NW PARC 2014 Annual Meeting: Education and Outreach
We held our 7th annual NW PARC meeting and workshop early this February in Pasco, WA, in conjunction with: the Global Owl Project (BUWOC), Researchers Implementing Conservation Action (RICA), Society for Northwestern Vertebrate Biology (SNVB), Washington Chapter of the Wildlife Society (WATWS). This offered members of NW PARC opportunities to partner and interact with a wide variety of groups.
The first afternoon of our meeting featured a national PARC update presented by Priya Nanjappa, the state agencies coordinator for PARC, followed by a regional update. Then, representatives from each of the US states and Canadian provinces and territories provided updates of ongoing conservation efforts or projects focused on amphibian and reptile populations in those areas. For the first time, members from Northern California and Alaska were able to participate in our discussion, via Skype or speakerphone. Thanks so much to all of those who shared details, or delivered a presentation about local efforts and research involving herpetofauna!
The second day featured 7 excellent presentations centered around the theme of: “Problem Solving in Conservation Using Education and Outreach Techniques.” The guest speakers discussed approaches that increase public engagement in conservation efforts for amphibians and reptiles in a range of settings. Kudos to the NW PARC Steering Committee for suggesting such captivating speakers!
Scott Peterson, also known as the Reptile Man, does educational programs with live reptiles. Children get the opportunity to touch and interact with the animals, while learning facts about their natural history. Rachel Rommel is the Community Educational Officer with Amphibian Ark, and we heard from her via Skype. She provided an overview of strategies that help convert awareness into on the ground action and shared details from citizen science projects, including her work with the endangered Houston Toad. David Blackburn, the Herpetology Curator at the California Academy of Sciences, shared ways that the Academy communicates their on-going research to museum visitors and some future directions that they hope to take. He also discussed the value of the Internet in terms of education and raising public awareness, and shared a very catchy song and video about amphibian diversity - Check it out!. Karen Dvornich, with the NatureMapping foundation, presented about the Adopt-a-Farmer project in which she promoted communication between 4th graders and farmers in an effort to map the distribution of Pigmy Short-horned Lizard (Phrynosoma douglasii) in the state of Washington. The project has continued over 14 years and students teach the next generation of 4th graders on how to continue. Two young ladies accompanied Karen to discuss their personal experiences with this project and present data about their research with the lizards. The youngest presenters at NW PARC to date! Dede Olson, Supervisory Research Ecologist with the US Forest Service, has been an active member of PARC since its beginnings. She introduced the themes for PARC’s rotating “Year of” campaigns (for example, 2014 is the Year of the Salamander) and summarized all of the materials that PARC produces as part of these campaigns as a means to raise awareness and promote education. As a side note, we have just identified HABITAT as the 2015 focal conservation issue. Jessica Moore, the Conservation Program Coordinator at Northwest Trek Wildlife Park in WA, provided an overview of the educational programs available to visitors of the park, and emphasized how the captive animals generate interest and concern for biodiversity. She also summarized the success of their Oregon Spotted Frog (Rana pretiosa) breeding program! Finally, Emily Taylor, an associate professor at California Polytechnic State University, presented via Skype. She discussed how outreach programs that allow children to observe and handle calm snakes helps to foster a life-long appreciation for these creatures that often get a bad rap. Positive experiences with snakes at an early age translate into concern for their conservation later in life. Details about each of these speakers and abstracts for their presentations are available on the meeting pageof the NW PARC website. We greatly appreciate all of these amazing speakers who contributed to our workshop!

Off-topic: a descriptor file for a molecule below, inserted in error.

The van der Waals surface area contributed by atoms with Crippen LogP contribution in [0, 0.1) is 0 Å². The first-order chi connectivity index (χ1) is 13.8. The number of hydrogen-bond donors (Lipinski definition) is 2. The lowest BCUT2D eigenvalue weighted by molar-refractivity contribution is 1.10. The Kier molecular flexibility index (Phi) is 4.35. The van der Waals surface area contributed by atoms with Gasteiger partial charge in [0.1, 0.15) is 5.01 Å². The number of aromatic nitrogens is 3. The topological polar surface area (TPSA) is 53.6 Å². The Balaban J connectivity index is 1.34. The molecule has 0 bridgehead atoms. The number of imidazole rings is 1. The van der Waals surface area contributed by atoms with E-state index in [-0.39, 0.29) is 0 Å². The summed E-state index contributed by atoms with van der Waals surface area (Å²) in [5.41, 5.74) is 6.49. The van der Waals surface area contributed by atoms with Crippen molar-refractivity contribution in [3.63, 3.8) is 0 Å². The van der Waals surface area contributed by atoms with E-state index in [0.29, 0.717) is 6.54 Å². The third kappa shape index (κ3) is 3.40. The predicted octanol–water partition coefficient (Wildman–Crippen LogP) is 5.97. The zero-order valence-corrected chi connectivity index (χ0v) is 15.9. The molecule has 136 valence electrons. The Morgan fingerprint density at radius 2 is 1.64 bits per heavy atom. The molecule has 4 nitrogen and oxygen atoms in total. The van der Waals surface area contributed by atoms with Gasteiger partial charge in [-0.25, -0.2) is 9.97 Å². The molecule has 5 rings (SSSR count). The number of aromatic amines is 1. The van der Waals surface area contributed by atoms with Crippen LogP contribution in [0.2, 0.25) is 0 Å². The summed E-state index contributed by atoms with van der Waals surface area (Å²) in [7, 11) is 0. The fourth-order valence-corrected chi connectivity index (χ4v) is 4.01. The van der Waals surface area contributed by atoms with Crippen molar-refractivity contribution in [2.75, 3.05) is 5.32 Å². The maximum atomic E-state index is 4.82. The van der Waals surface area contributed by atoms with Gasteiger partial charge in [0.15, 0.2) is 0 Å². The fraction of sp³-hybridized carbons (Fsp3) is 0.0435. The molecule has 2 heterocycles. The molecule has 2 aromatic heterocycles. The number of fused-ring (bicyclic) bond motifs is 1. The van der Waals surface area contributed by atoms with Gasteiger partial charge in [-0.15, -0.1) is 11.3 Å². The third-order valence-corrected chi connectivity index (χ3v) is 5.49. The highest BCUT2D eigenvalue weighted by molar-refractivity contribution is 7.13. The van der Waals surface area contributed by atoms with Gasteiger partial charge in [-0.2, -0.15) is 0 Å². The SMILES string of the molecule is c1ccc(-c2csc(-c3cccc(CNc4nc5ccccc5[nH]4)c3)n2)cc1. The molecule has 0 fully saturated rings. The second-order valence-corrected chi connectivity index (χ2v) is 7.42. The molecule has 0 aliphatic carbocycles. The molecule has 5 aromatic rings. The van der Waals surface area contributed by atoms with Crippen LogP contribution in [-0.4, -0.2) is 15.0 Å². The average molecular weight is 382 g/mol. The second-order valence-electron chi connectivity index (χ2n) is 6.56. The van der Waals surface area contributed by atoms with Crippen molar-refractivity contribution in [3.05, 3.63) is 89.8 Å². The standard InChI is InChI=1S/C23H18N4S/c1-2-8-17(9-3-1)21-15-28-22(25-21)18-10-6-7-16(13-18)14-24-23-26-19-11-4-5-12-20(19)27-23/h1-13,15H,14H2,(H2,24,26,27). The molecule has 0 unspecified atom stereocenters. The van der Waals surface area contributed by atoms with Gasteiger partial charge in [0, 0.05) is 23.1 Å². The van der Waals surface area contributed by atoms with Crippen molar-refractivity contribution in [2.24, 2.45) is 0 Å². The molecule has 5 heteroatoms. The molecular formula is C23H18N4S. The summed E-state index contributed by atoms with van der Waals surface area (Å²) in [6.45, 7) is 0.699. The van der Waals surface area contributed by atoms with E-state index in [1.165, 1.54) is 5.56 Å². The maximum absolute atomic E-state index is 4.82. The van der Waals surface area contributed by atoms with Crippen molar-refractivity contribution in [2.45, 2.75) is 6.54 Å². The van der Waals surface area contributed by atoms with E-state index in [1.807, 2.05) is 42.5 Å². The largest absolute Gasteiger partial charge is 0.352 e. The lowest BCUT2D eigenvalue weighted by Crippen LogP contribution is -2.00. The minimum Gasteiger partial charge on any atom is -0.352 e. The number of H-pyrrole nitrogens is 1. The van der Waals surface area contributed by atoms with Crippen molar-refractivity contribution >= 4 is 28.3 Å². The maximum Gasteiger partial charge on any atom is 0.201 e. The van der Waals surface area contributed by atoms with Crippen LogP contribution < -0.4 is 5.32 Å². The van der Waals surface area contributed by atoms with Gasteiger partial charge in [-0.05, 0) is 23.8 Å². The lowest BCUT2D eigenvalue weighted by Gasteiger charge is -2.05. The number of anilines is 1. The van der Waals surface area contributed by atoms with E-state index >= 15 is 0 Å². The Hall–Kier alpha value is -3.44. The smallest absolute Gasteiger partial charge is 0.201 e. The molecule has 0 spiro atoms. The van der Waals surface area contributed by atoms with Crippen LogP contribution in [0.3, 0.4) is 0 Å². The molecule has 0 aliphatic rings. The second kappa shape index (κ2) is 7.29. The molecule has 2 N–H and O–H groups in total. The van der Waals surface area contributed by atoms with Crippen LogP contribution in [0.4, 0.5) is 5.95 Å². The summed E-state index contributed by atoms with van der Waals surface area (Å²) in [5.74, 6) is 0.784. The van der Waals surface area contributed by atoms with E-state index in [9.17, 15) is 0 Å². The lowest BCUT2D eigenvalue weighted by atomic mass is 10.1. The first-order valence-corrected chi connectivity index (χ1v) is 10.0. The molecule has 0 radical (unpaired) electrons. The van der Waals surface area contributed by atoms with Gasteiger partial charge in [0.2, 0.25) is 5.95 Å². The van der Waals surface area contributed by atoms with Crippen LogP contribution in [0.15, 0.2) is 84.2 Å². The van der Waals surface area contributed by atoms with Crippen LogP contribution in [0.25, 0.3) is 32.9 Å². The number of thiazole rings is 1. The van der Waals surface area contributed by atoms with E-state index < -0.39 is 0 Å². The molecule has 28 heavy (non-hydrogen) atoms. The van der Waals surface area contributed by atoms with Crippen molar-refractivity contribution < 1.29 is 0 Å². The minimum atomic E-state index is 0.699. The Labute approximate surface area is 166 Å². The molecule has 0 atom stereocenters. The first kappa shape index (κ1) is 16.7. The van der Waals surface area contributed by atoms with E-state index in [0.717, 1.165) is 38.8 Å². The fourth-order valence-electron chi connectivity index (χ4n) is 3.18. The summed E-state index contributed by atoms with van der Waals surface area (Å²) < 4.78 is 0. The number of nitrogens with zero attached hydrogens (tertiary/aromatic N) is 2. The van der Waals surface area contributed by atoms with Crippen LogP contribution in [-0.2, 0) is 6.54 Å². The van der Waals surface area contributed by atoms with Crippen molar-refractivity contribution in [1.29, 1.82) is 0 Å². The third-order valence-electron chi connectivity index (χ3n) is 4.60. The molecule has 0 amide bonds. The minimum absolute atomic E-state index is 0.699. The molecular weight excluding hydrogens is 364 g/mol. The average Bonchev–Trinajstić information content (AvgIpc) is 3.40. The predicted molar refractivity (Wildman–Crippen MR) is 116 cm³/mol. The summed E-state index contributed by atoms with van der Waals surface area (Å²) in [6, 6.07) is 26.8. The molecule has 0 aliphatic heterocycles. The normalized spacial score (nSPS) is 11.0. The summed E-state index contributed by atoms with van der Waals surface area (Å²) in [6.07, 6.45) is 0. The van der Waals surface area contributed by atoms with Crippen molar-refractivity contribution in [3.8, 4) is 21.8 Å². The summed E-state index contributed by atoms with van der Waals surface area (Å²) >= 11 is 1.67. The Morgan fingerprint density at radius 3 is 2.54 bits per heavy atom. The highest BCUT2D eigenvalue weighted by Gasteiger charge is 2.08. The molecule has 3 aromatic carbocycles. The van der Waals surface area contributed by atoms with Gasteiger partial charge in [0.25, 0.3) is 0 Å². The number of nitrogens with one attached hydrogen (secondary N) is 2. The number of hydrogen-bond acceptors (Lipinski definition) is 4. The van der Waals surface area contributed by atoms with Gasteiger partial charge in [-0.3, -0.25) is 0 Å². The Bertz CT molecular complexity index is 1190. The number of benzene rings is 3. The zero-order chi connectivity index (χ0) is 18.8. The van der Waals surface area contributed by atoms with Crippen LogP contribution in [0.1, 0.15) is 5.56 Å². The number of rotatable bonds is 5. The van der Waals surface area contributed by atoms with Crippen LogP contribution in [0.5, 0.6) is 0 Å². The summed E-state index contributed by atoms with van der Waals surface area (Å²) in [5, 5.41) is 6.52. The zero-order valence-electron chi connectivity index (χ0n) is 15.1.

In summary, our past meeting was a great success, with 27 attendees during the first day, and 36 attendees during the workshop. Due to the joint nature of the overall conference, several of our attendees were new to NW PARC. We received a large number of fantastic donations to our silent auction, which generated proceeds that helped defray travel costs for our speakers!